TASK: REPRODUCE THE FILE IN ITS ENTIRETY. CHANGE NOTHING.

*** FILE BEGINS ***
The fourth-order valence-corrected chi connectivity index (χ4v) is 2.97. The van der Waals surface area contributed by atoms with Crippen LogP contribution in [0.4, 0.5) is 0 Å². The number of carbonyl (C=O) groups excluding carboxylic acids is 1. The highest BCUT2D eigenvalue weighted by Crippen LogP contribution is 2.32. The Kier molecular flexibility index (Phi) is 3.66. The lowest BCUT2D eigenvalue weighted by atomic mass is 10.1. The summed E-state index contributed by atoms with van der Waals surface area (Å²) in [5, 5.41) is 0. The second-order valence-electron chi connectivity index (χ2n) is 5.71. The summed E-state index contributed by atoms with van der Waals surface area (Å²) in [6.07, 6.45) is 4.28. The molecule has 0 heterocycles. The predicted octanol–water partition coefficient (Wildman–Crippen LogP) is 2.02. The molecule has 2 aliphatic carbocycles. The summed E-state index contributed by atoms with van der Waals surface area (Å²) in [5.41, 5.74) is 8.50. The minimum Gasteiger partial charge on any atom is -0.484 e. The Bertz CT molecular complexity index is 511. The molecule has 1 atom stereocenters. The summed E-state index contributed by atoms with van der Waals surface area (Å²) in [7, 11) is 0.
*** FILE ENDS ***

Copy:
The fourth-order valence-corrected chi connectivity index (χ4v) is 2.97. The van der Waals surface area contributed by atoms with Crippen LogP contribution in [0.4, 0.5) is 0 Å². The number of carbonyl (C=O) groups excluding carboxylic acids is 1. The highest BCUT2D eigenvalue weighted by Crippen LogP contribution is 2.32. The Kier molecular flexibility index (Phi) is 3.66. The lowest BCUT2D eigenvalue weighted by atomic mass is 10.1. The summed E-state index contributed by atoms with van der Waals surface area (Å²) in [5, 5.41) is 0. The second-order valence-electron chi connectivity index (χ2n) is 5.71. The summed E-state index contributed by atoms with van der Waals surface area (Å²) in [6.07, 6.45) is 4.28. The molecule has 0 heterocycles. The predicted octanol–water partition coefficient (Wildman–Crippen LogP) is 2.02. The molecule has 2 aliphatic carbocycles. The summed E-state index contributed by atoms with van der Waals surface area (Å²) in [5.41, 5.74) is 8.50. The minimum Gasteiger partial charge on any atom is -0.484 e. The Bertz CT molecular complexity index is 511. The molecule has 1 atom stereocenters. The summed E-state index contributed by atoms with van der Waals surface area (Å²) in [7, 11) is 0.